Prof. Krzysztof Palczewski (b. 1957 in Syców, Lower Silesia) is a biochemist. He is the director of the Department of Pharmacology at Case Western Reserve University in Cleveland, USA. Regarded as a global authority on biochemistry of eyesight. One of his most important achievements is crystallising and describing the structure of rhodopsin, and the discovery of mechanisms leading to eyesight loss by slow retinal degeneration, in particular in the macula.

 

He started his scientific career in Wrocław. He graduated in chemistry from the University of Wrocław (1980), and was awarded his PhD by the Wrocław University of Technology (1986). His PhD diploma gained recognition by the Polish Academy of Sciences (1985) and the Ministry of Education (1986). Between 1986-1989, he worked at the University of Florida in Gainesville, and later (1990-1992) at the Oregon Health Sciences University in Portland, where he set up his own laboratory. Between 1992-2005, he conducted research at the University of Washington in Seattle, combining scientific work with various management functions at the university. Since 2005, he has been the director of the Department of Pharmacology at Case Western Reserve University in Cleveland, where he also manages a twenty-strong research team.

 Prof. Palczewski has published over 360 research papers in top journals including “Science”, “Nature” and “Molecular Cell”. He is also the holder of 9 patents, and has discovered two drugs which are currently undergoing clinical trials.
 

His achievements have been recognised through numerous scientific prizes, such as the Humboldt Research Award for internationally renowned scholars. In 2011, he received the Order of Merit of the Republic of Poland, awarded to Poles resident abroad who have rendered great services to the Polish nation and whose activities have supported international cooperation connecting Poland to other states and nations. 

Prof. Krzysztof Palczewski received the FPS prize 2012 in the field of Life sciences for characterizing crystal structures of native and activated G protein-coupled receptor, rhodopsin, involved in eyesight.

Rhodopsin is a protein found in cells of the retina. It belongs to an important family of proteins that play a role in cellular communication. The proteins are receptors that pick up signals from their surroundings and transmit them to G-proteins within the cell. In turn, they initiate a mechanism as a result of which cells are able to receive external signals and respond to them.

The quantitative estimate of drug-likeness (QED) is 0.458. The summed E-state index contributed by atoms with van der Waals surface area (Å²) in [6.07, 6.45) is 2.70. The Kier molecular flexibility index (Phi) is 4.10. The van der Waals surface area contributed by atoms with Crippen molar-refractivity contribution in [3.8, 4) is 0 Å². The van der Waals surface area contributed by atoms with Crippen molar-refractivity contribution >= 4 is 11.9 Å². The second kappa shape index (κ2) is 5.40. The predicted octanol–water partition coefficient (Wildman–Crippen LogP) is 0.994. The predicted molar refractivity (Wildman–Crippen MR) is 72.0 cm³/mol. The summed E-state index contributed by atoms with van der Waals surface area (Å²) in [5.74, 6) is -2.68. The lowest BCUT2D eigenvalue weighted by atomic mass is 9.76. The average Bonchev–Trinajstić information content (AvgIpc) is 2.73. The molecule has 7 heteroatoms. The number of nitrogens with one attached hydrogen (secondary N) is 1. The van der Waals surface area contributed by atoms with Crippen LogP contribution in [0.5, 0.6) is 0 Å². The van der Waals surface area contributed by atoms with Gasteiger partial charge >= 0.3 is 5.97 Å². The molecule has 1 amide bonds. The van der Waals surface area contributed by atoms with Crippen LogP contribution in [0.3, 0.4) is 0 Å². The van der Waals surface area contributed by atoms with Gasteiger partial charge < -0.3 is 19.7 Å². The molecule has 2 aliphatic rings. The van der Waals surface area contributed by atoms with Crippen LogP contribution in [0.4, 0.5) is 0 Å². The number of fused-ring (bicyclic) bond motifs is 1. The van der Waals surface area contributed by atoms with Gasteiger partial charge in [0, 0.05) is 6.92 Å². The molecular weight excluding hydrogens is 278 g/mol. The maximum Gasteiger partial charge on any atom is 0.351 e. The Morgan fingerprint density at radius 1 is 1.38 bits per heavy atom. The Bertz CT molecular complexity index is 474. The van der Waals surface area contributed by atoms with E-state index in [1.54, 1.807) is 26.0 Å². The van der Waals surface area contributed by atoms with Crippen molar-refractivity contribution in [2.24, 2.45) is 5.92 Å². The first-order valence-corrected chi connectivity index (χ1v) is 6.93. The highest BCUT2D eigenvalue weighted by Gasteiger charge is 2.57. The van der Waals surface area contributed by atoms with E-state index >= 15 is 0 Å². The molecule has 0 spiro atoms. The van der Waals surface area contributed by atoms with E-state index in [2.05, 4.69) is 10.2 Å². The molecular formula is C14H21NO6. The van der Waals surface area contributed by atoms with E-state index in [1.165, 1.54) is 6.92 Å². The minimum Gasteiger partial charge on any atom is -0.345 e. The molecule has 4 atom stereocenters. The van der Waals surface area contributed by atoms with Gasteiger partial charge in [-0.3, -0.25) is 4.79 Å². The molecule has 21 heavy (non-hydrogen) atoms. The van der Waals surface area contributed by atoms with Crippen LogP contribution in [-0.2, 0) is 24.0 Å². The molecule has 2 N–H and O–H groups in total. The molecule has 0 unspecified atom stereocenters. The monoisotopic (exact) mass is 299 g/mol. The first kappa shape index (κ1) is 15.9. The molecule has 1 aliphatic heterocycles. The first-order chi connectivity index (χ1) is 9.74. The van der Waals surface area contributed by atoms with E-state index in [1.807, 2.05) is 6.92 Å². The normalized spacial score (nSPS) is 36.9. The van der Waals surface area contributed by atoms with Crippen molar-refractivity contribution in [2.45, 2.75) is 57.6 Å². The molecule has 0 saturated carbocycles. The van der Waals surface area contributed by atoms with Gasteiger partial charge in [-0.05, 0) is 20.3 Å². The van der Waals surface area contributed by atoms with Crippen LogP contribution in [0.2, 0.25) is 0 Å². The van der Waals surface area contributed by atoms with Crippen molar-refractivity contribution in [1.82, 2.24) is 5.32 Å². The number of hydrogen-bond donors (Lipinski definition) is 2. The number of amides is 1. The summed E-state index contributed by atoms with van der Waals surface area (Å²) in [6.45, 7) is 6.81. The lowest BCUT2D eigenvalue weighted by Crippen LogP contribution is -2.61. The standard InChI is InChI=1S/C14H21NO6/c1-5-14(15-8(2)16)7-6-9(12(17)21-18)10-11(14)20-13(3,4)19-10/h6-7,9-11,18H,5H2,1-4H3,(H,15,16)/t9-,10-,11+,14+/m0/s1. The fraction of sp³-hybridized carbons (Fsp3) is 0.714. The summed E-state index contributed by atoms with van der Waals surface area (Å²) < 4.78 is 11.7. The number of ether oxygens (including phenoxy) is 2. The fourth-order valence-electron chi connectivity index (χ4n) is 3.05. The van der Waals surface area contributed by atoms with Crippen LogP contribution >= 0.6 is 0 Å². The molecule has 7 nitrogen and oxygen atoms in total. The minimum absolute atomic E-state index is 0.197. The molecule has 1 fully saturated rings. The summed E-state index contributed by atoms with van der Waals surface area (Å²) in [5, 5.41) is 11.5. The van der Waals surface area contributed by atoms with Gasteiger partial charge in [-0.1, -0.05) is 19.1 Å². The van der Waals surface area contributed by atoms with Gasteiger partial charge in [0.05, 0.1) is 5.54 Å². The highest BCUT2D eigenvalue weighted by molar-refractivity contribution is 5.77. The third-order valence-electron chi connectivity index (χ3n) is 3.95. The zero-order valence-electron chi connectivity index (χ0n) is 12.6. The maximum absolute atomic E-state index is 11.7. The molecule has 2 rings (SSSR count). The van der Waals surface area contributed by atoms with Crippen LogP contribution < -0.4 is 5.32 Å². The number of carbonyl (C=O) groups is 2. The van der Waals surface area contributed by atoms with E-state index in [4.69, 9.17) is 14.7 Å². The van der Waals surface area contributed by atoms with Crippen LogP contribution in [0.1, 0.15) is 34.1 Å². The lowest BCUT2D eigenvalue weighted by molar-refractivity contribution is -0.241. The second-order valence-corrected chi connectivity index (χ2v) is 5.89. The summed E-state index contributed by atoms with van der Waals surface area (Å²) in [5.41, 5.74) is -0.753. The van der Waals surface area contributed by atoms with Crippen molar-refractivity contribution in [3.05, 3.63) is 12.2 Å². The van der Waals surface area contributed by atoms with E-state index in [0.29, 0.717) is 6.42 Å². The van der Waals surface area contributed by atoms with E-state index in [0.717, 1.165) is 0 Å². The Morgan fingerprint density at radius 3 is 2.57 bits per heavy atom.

Explaining the function of cell membrane receptors (G-protein coupled receptors) is extremely important in the context of discovering new drugs treating various disorders, in particular neurological. Most drugs act by receiving signals from pharmaceutical substances and transmitting them into the cell.Prof. Palczewski was the first researcher to describe the crystalline structure of rhodopsin, one of the G-protein-coupled receptors, a light-sensitive protein and the first step in the chain of biochemical events that enable eyesight. Describing the molecular structure of rhodopsin made it possible to explain its role in the molecular mechanism of eyesight and help our understanding of this process. The discovery resulted in accelerated research into eyesight, as well as studies into obtaining structural models of many other G-protein receptors. Two researchers using Prof. Palczewski’s discovery in their work on these receptors were awarded the Nobel Prize earlier this year.

Results of Prof. Palczewski’s research also play an important role in the process of discovery of new therapies for vision problems. The discovery of the structure of rhodopsin is the first step along the way of formulating therapeutic substances which will be more precise in transmitting information into cells, and therefore should be more effective in treating eyesight disorders.

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